A Universe of Possibilities

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Monday, July 22, 2013
Sherri Cruz
OC Register

High school students Samantha Hurtado and Ivan Lomeli are spending their summer at UC Irvine researching open star clusters.

“By finding the distance, age and chemical composition, you can begin to figure out how the Milky Way galaxy was formed and how it’s going to evolve,” Lomeli said.

Open star clusters, as opposed to globular star clusters, are a group of younger stars with more space between them, the project partners explained.

Hurtado and Lomeli are among the state’s top junior and senior high school students selected to take part in Cosmos – a month long academic program in which students live on campus and study one of eight subject clusters in math and science.

These include Genes, Genomes and Biocontrol, and Astronomy and Astrophysics: From Atoms to Stars, Galaxies and the Expanding Universe.

Of nearly 700 applicants, 164 were chosen for UC Irvine’s Cosmos this year. The program, known formally as California State Summer School for Math and Science, is also held on three other UC campuses.

Hurtado, a senior at San Diego High School, and Lomeli, a junior at Segerstrom High School in Santa Ana, chose the astronomy cluster, which has about 25 students divided into teams of two to four people.

Each team gets a different project, such as “Searching for Asteroids and Calculating Their Orbits” and “Dark Matter in the Universe: Measuring the Rotation of Spiral Galaxies.”

Sound rigorous? It is.

“They take a yearlong course in astronomy in one month,” said Tammy Smecker-Hane, a UCI professor and astrophysicist.

Smecker-Hane selected students from a slew of applications. Astronomy is one of the most popular clusters, she said. Similar to applying for college, students write two essays and supply transcripts and teacher letters of recommendation.

These are students who have the grades and the ambition. “We get debate captains, volleyball stars and musicians,” she said.

Hurtado wanted to take the class to get an idea of how to apply chemistry to astronomy. She’s considering being an astrobiologist, someone who studies life in the universe.

As part of her high school International Baccalaureate studies, she’s taken biology and chemistry, both of which involve the smallest things possible, she said.

“What I wanted to do is check out the opposite end of the spectrum,” she said.

“I’m just fascinated by the stars,” Hurtado said. “I’m limited at home, staring at them through the toy telescopes,” she said. “I wanted to see the real thing.”

The real thing – that’s what the Cosmos program offers.

“How do we get kids interested in science? This is how you do it. You show them how cool the universe is. You make it real to them,” Smecker-Hane said.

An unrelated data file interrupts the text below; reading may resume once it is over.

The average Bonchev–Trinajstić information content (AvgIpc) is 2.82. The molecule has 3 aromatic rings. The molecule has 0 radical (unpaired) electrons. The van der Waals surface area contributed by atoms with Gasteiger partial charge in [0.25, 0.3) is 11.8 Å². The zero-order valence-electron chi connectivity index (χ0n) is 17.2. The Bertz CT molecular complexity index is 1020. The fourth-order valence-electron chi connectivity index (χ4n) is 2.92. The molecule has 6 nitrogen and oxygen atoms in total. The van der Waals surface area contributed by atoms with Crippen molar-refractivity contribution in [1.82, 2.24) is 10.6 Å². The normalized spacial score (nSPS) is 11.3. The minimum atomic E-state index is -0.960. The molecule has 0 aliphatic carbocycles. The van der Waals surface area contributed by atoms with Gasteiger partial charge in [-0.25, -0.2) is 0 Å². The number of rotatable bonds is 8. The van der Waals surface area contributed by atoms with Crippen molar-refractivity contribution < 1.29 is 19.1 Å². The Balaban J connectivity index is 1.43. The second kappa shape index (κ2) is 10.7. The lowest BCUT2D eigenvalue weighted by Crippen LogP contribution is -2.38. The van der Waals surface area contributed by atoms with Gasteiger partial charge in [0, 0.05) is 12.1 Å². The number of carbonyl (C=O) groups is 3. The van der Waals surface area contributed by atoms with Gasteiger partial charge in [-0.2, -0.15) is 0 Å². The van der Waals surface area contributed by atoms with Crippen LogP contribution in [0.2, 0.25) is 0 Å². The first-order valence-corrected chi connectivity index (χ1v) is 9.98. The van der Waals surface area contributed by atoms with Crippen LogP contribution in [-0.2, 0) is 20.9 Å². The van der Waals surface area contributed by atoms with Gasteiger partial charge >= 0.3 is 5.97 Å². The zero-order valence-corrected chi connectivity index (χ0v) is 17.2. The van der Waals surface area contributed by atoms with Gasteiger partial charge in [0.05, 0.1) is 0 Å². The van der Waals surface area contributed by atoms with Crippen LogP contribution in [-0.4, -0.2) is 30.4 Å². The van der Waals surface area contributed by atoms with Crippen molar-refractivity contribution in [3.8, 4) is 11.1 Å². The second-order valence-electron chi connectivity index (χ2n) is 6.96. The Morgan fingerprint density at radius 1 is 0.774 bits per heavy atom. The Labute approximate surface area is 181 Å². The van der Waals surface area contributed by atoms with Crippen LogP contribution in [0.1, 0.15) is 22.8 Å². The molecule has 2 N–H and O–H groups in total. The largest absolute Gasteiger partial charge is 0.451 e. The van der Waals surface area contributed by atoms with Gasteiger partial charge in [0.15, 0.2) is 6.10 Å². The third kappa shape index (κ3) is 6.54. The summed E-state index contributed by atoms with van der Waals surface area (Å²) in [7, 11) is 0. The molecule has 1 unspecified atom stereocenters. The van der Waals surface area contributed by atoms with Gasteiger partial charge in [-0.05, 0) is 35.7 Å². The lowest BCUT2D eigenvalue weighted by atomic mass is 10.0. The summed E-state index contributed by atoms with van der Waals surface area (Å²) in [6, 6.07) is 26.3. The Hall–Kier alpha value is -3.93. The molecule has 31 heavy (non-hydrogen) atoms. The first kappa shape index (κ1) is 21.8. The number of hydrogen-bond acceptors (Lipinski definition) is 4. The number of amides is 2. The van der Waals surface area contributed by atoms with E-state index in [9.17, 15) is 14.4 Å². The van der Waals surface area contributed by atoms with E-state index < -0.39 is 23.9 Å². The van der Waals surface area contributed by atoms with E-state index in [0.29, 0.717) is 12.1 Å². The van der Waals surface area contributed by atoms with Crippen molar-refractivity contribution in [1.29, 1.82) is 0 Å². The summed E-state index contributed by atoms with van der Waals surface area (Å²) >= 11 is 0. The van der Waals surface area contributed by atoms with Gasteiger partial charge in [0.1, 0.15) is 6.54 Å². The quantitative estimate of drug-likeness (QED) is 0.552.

The course, which isn’t graded, serves many purposes. It helps students figure out career paths and allows them to get a taste of college life and what it might be like to study at a research university. It can also help students get into college.

Marilyn Chan, a senior at Early College High School in Costa Mesa, is leaning toward a medical career, but she first wants to rule out other pursuits.

She applied for the program, in part, because she’s a fan of “Doctor Who,” a British TV show about a regenerating Time Lord’s adventures with his companions through space and time.

“I’m Asian, so the joke is you’re either a doctor or a lawyer,” she said. “Since I like space and sciency things, why not give it a shot?” she said.

Matt Adams, a senior at Northgate High School in Walnut Creek, isn’t sure of what he wants to study after high school. But he knows he’s going to college, and being part of Cosmos will help him get there.

“People told me it was a really prestigious program and looks good on a college résumé,” he said. “I think it will give me a better understanding of what I want to do in life.”

Adams and his teammates – Christopher Calciano, a senior at York School in Monterey, and Erica Morales, a senior at Bell High School in Bell – have the task of finding the mass of Saturn through orbital periods of its moons.

They’ve gathered their data at UCI Observatory, where the teenage astronomy students spend most of their weeknights.

“The most amazing moment was when we went to the observatory – they have a 24-inch telescope there, which is bigger than anything I’ve ever come close to seeing – and looked through and saw Saturn and its rings,” Calciano said. “This sounds really cliché, but it was really inspirational.”

The students’ day begins early and goes well into the evening.

During the day, they spend time in the computer lab sifting through data and working to complete their assigned projects. They get free time on the weekend to hang out in the game room or visit University Town Center; sometimes they end up in the library studying.

On Wednesdays, guest lecturers come and speak to the students. UCI astronomy and physics Professor James Bullock recently lectured.

Hurtado was impressed.
“When he talks about astronomy, he talks in a collective ‘we,’ ” Hurtado said. Rather than countries competing in a space race, it’s humans working together on space exploration, she said. “It’s a beautiful concept.”

For Lomeli and his family, studying at UCI is a big deal. “My whole family came to drop me off,” he said. “If I end up going to a university, I would be the first generation to go to a university,” he said. “My mom got really emotional.”

UC Irvine summer research program gives high school students a glimpse at careers in science.